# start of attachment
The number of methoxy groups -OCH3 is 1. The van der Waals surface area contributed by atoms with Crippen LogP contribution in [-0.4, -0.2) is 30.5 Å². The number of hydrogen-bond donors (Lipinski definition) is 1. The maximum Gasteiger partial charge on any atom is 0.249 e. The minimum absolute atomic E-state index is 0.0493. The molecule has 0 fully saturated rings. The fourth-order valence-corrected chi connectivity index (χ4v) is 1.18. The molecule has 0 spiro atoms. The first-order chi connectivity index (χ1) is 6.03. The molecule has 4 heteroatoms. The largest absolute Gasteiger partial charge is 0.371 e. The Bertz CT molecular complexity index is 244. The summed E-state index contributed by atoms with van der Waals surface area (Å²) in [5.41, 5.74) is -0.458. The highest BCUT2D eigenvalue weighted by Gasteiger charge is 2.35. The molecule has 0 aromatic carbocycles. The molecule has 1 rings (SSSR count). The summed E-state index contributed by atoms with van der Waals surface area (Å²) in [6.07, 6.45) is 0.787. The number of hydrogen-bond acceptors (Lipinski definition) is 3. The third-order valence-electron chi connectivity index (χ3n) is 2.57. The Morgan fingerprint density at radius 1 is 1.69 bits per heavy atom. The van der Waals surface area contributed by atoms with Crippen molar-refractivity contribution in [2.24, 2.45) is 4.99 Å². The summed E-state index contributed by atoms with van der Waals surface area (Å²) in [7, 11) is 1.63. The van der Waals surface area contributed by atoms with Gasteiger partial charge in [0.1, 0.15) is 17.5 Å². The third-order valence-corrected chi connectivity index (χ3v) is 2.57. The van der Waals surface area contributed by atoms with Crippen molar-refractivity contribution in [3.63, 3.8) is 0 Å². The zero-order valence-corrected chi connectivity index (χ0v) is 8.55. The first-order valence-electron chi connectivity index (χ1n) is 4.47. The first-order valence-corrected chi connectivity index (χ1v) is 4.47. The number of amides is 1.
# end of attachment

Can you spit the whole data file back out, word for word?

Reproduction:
The number of methoxy groups -OCH3 is 1. The van der Waals surface area contributed by atoms with Crippen LogP contribution in [-0.4, -0.2) is 30.5 Å². The number of hydrogen-bond donors (Lipinski definition) is 1. The maximum Gasteiger partial charge on any atom is 0.249 e. The minimum absolute atomic E-state index is 0.0493. The molecule has 0 fully saturated rings. The fourth-order valence-corrected chi connectivity index (χ4v) is 1.18. The molecule has 0 spiro atoms. The first-order chi connectivity index (χ1) is 6.03. The molecule has 4 heteroatoms. The largest absolute Gasteiger partial charge is 0.371 e. The Bertz CT molecular complexity index is 244. The summed E-state index contributed by atoms with van der Waals surface area (Å²) in [5.41, 5.74) is -0.458. The highest BCUT2D eigenvalue weighted by Gasteiger charge is 2.35. The molecule has 0 aromatic carbocycles. The molecule has 1 rings (SSSR count). The summed E-state index contributed by atoms with van der Waals surface area (Å²) in [6.07, 6.45) is 0.787. The number of hydrogen-bond acceptors (Lipinski definition) is 3. The third-order valence-electron chi connectivity index (χ3n) is 2.57. The Morgan fingerprint density at radius 1 is 1.69 bits per heavy atom. The van der Waals surface area contributed by atoms with Crippen molar-refractivity contribution in [2.24, 2.45) is 4.99 Å². The summed E-state index contributed by atoms with van der Waals surface area (Å²) in [7, 11) is 1.63. The van der Waals surface area contributed by atoms with Gasteiger partial charge in [0.1, 0.15) is 17.5 Å². The third-order valence-corrected chi connectivity index (χ3v) is 2.57. The van der Waals surface area contributed by atoms with Crippen molar-refractivity contribution in [3.63, 3.8) is 0 Å². The zero-order valence-corrected chi connectivity index (χ0v) is 8.55. The first-order valence-electron chi connectivity index (χ1n) is 4.47. The first-order valence-corrected chi connectivity index (χ1v) is 4.47. The number of amides is 1.